Lock screen shortcuts: Google was at one time one of the leaders in lock screen customization, but backed away for a more minimal approach for years. Now, they've seemingly found new motivation to make lock screens more robust after seeing their success on iOS and on samsung phones. One of the ways they have made the lock screen more useful on a Pixel phone is through the shortcuts you see in the bottom left and right corners.
These lock screen shortcuts used to show a Home and Wallet shortcut out of the box, but Google will let you customize these to things you might actually use more often. For me, I've changed the shortcuts to a flashlight and QR code scanner, but there are several other options you can choose.
To change these shortcuts, you'll head into Settings>Display>Lock screen>Shortcuts. Once there, you'll find a simple UI that lets you change the left or right shortcut. The list of options isn't huge, but there are shortcuts for none, camera, do not disturb, flashlight, home, mute, QR code scanner, video camera, and wallet.
Quick tap gesture: Did you know that you can launch actions by double tapping the back of your Pixel phone? Google added this option some time ago, but it's so buried in settings that I doubt most know where to find it.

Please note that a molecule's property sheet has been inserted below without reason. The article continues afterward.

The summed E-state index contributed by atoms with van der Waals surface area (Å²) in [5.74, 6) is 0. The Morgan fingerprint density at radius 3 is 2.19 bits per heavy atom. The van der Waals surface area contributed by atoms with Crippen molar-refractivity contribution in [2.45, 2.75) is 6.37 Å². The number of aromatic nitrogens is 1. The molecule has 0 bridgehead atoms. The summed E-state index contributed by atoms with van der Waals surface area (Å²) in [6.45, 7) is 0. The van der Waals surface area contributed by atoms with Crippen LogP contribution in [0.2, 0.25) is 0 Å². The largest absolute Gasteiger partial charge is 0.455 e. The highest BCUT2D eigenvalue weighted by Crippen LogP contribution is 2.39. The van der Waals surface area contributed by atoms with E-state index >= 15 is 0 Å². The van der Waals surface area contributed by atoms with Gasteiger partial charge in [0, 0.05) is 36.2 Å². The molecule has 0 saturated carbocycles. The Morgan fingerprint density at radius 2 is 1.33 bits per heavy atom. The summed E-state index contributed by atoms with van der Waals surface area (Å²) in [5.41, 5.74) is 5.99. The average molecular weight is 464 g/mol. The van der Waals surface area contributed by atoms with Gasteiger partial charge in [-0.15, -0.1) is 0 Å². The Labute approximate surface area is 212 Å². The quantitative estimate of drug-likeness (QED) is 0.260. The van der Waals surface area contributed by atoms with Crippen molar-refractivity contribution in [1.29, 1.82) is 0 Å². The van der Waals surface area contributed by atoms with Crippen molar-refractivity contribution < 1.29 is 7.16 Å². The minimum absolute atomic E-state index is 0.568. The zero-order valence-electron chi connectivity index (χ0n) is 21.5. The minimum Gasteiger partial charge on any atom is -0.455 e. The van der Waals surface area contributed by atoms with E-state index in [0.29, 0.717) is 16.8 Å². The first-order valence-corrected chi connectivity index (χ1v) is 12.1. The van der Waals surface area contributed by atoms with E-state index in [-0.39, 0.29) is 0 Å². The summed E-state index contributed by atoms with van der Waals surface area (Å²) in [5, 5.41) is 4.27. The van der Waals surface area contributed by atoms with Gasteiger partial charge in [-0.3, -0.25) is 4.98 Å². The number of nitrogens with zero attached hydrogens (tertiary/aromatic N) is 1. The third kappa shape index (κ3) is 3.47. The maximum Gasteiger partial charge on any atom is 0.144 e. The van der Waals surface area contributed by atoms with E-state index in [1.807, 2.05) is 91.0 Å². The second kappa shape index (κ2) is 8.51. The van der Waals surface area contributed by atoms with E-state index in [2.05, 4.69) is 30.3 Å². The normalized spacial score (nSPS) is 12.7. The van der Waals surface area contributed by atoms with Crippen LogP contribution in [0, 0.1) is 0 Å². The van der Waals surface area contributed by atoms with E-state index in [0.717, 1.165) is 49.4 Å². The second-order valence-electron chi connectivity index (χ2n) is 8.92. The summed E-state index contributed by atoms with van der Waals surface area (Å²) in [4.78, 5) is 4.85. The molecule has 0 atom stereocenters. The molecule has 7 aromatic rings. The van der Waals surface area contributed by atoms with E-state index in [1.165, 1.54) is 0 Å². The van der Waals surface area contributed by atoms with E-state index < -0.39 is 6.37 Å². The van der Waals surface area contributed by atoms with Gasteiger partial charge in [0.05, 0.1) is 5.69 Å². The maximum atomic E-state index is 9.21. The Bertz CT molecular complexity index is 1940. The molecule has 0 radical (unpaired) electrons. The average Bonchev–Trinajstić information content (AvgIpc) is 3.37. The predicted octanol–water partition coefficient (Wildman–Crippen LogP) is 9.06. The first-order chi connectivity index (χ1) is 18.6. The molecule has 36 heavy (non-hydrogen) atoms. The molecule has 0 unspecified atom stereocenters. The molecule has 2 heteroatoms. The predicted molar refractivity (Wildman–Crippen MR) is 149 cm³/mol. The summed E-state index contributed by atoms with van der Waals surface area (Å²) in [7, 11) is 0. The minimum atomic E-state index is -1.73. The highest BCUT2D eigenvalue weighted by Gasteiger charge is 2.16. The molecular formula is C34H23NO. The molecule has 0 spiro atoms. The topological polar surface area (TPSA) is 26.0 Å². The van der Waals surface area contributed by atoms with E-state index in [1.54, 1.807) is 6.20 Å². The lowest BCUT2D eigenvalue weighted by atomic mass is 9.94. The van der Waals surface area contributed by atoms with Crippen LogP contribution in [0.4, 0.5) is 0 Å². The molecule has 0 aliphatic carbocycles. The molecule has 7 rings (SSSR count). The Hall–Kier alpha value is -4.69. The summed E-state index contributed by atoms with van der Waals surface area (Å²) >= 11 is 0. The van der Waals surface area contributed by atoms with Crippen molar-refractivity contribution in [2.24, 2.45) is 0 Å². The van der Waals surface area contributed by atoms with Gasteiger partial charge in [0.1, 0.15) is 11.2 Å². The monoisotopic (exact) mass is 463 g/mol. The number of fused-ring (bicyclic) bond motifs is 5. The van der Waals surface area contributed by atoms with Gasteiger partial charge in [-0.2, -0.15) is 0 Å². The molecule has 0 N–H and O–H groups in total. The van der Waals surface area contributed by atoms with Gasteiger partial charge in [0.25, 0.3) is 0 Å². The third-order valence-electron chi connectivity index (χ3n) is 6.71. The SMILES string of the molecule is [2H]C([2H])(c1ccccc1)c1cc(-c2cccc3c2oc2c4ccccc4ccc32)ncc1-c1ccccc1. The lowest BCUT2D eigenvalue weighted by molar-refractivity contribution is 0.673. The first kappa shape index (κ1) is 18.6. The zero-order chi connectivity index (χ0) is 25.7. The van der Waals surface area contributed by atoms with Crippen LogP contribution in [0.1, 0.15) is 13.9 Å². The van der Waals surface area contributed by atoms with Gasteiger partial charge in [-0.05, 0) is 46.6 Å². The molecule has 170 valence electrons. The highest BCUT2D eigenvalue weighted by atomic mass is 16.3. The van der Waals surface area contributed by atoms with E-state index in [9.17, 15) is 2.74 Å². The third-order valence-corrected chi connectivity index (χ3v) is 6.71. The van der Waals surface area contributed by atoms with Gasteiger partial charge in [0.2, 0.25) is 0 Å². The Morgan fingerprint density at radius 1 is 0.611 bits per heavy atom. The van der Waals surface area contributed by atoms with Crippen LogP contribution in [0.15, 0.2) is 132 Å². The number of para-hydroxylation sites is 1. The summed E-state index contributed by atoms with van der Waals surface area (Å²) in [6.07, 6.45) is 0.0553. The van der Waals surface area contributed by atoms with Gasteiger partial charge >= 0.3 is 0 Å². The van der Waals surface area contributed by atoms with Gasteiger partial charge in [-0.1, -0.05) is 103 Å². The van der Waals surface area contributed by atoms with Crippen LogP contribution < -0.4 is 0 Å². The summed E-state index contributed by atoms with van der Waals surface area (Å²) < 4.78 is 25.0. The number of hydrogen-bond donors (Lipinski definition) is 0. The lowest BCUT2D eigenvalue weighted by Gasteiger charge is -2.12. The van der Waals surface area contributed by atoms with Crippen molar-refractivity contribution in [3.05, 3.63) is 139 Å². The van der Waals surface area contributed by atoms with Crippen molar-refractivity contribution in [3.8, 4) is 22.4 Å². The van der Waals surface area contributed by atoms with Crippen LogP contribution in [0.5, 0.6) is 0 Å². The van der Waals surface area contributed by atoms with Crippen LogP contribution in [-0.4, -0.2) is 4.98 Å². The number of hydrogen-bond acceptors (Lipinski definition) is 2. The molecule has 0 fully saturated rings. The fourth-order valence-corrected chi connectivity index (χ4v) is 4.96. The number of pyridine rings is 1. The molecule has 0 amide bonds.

If you head into Settings>System>Gestures>Quick Tap to start actions, you'll see a screen that shows you that double-tapping on the back of your phone can do all sorts of things. You could double tap to take a screenshot, access Google Assistant, play or pause media, see recent apps, show notifications, toggle the flashlight, or open any app. You can even tell your phone to require stronger taps if you find that gentle taps keep taking screenshots too often or turning on the flashlight.
Swipe up to start search: I hate to bring up the iPhone for comparison, but if you've ever used one, you might know that swiping down to open up a search is about the most powerful thing the phone can do. For me, it's the central hub for accessing apps, settings, and almost anything else on an iPhone. On a Pixel phone, Google has almost copied this idea by making search within the app drawer extremely powerful. But to take it to an iPhone level, there is one setting you need to enable.